The ATP Finals, which are held at the O2 in London always provide plenty of entertainment and involve the top eight players in the rankings, unless injury or illness dictates otherwise. Andy Murray beat Novak Djokovic in a memorable 2016 Final and there have been some truly terrific matches played at the event during its short history.

Some players are suffering from fatigue by this stage of the season, especially after the aforementioned ATP 1000 series events and the US Open, and this allows punters to find value backing against players who don't quite have the stamina to make it through to the final.

The Road to Singapore is the WTA equivalent, with the top eight players competing in a round-robin format. It is considered the fifth most prestigious and valuable event on the calendar after the Grand Slams and throughout the year, competitors strive to accumulate enough points in order to secure their participation.

Players must also have competed in 53 tournaments throughout the year to gain qualification for the event which results in some of the finest female tennis players travelling the world and attending competitions which ordinarily, they may have been tempted to overlook. 

 

WTA Premier Tournaments

Valuable points are also on offer at the WTA Premier Mandatory Tournaments which take place throughout the season.

There are four in total and these offer a staggering 1000 ranking points to the winner and always attract a top calibre of competitor. They include Indian Wells, Miami and Beijing, where prize money can exceed $4 million for the winner.

Every player is desperate to succeed at these events and back in 2013, Serena Williams won three of the four with Maria Sharapova denying her a full house.

 

Team Events

Tennis is regarded as a solo sport but team events such as the Davis Cup and the Fed Cup take place throughout the year and offer a different angle.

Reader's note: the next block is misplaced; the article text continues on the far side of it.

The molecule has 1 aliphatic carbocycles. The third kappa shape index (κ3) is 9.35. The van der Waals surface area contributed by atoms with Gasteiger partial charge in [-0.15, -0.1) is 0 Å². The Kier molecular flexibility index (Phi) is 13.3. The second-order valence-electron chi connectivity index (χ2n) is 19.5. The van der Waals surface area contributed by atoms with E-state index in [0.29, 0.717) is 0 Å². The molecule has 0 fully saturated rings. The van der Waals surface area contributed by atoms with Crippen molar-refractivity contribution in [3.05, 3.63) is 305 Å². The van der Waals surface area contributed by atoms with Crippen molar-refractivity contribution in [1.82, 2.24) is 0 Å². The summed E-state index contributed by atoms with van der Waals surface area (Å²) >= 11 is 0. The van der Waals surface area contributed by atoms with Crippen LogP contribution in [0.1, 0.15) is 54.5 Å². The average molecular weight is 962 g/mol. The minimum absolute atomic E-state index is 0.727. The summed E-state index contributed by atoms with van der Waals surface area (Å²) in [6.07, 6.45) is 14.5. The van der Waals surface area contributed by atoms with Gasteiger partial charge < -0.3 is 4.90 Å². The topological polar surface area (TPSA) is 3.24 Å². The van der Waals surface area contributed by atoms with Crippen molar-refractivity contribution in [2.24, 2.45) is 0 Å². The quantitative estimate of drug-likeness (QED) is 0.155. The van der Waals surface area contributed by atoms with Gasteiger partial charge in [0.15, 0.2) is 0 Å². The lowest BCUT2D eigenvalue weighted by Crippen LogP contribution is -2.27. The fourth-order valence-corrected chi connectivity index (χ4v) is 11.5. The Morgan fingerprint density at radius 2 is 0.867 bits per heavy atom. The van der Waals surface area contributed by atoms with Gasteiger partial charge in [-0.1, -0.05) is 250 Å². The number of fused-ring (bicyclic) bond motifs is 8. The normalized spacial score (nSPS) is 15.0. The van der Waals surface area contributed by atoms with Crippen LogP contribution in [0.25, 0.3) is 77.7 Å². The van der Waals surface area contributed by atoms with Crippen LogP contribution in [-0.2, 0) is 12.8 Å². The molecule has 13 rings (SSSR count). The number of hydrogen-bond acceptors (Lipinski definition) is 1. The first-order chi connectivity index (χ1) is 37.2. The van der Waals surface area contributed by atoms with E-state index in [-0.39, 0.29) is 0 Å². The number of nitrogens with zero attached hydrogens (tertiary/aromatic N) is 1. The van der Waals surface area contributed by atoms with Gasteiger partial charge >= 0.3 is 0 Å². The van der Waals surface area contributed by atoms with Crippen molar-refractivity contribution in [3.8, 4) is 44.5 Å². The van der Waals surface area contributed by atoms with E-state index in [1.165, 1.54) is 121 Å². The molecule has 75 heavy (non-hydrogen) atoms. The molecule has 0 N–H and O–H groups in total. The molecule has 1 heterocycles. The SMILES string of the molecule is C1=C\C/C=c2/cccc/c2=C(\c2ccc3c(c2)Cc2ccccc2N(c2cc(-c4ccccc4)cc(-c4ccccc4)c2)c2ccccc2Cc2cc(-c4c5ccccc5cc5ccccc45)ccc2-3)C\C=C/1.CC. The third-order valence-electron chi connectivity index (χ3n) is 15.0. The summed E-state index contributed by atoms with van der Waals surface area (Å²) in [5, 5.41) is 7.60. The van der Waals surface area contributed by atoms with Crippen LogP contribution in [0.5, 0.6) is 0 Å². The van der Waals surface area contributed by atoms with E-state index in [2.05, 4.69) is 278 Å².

They are also thoroughly entertaining. Not every player opts to represent their country but the majority of competitors are patriotic and endeavour to perform for their home nation. In March 2016, Andy Murray and Kei Nishikori went to five sets when playing for over four hours and this was perfect for both in-play bettors and captivated viewers.

The Davis Cup truly mattered to both players. This premier team event is always mightily competitive and as it is regularly staged over the course of a weekend consisting of five different match-ups resulting in plenty of opportunities to enjoy and bet on the games.

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The Fed Cup is the zenith of international team tennis for WTA players and with just 16 nations qualifying for the elite World Group, it can become extremely competitive and many memorable encounters have been played out over the years.

Ties are staged over the course of two days offering viewers and bettors even more tennis to enjoy. The USA are the most successful team of all time in this competition and very few players have historically opted out of competing for their country unless injury prevents them from taking part.

Tennis is a sport that thrives all year round and there are an incredible number of tournaments to enjoy. Players are required to travel around the world to compete in these events and this can occasionally be draining both physically and emotionally but those who are focussed and determined to move up the standings can benefit from having the option of playing every week.

Following all of the action is hugely beneficial, especially when it comes to betting on Grand Slams, as it is essential to know which players are lacking fitness and who is likely to arrive in peak condition.

It is not just a sport that should be enjoyed four times a year, there are top-class matches being contested on an almost daily basis with players aiming to clock up as many points as possible across various continents. There are always betting opportunities available and with the big events evenly spread out across the calendar, there is rarely a dull moment in the world of tennis.

 

*Odds subject to change - correct at time of writing*